Mr. Price worked furiously on the house when he and Miss Collins first moved in. He polished the floor boards and reworked the wooden trim around the windows and doors. He hauled in a few pieces of bartered bedroom furniture along with two halfway decent twin mattresses and small tawny-colored couch he discovered nearly free at a local garage sale. In the bathroom, Mr. Price retiled the floors in a light beige porcelain and hung sheets of faded copper & semi-chocolate wallpaper down the hall. He then refinished the countertops and stained the kitchen cabinets, replaced the front and back doors, patched up the leaks in the roof, cleaned up the shed out back, and painted the house a modest brown all in the course of six short months.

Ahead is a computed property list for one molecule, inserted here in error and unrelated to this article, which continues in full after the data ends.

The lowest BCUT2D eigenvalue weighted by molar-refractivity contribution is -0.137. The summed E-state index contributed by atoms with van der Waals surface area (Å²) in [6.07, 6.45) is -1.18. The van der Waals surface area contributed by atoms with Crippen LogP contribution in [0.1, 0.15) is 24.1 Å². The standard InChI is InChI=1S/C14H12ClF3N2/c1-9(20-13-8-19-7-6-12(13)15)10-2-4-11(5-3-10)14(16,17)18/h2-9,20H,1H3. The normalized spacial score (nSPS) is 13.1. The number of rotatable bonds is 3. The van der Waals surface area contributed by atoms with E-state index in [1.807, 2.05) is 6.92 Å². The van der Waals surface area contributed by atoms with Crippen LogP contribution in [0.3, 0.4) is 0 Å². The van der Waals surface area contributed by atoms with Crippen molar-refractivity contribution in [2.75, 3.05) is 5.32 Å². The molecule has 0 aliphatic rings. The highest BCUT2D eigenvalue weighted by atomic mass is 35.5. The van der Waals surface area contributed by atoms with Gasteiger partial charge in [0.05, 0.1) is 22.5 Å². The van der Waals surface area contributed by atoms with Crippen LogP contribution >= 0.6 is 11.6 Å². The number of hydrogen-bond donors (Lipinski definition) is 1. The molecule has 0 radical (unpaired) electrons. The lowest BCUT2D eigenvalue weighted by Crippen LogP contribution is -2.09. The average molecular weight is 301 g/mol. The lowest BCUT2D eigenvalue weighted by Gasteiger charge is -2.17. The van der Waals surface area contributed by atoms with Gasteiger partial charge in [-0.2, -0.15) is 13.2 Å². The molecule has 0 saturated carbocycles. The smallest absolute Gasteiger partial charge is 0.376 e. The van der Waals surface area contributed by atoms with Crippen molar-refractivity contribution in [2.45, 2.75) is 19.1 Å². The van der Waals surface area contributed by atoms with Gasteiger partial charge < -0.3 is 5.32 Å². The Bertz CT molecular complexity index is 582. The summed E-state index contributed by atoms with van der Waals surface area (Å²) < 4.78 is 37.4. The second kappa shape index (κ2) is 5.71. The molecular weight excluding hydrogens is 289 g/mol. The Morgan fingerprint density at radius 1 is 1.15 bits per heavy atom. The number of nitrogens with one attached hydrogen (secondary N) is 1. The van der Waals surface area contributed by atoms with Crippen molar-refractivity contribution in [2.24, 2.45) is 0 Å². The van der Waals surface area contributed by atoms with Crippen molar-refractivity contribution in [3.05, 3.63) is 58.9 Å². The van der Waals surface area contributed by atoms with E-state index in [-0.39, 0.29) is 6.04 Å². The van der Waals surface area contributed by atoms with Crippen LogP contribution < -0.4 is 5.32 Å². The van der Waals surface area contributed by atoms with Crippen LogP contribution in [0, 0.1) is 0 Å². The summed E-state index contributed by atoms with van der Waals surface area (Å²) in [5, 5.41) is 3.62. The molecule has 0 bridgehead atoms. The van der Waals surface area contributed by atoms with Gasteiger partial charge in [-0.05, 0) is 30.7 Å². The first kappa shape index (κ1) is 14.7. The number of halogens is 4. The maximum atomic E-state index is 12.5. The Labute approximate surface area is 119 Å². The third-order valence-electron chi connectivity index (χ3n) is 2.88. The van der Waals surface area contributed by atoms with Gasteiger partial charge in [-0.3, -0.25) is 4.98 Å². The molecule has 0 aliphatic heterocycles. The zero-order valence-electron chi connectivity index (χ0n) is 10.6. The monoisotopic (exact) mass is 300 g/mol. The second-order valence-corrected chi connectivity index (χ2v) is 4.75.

Miss Collins sat on a wooden rocking chair most nights reading her Bible in silence and watching Mr. Price work. He worked on such a high level of concentration that he rarely noticed Miss Collins sitting there in the quiet dark of the living room. He'd sometimes come across her quickly in between jobs and ask a question or inquire about her well-being, but sooner would he be on his way and out of sight than could she provide a thoughtful answer. During the long hours of the day, while Mr. Price was away from the house at work, Miss Collins would find herself staring out the front window at the rusty old railroad tracks across the road. She wanted badly for a train to come rolling by one day so she could hear the screeching sound of the flanged wheels grinding away at the heavy iron rails. She imagined there to be people on the train, in and outside of the boxcars, hanging from the sliding doors and waving their hands at folks along the basin. There were times when she thought she heard the faint distant rumble of the ground shaking and the steady hum of the cold steel friction working its way toward the house. She told Mr. Collins one night about the trains being up and running again. He laughed and told her those trains hadn't run in twenty years.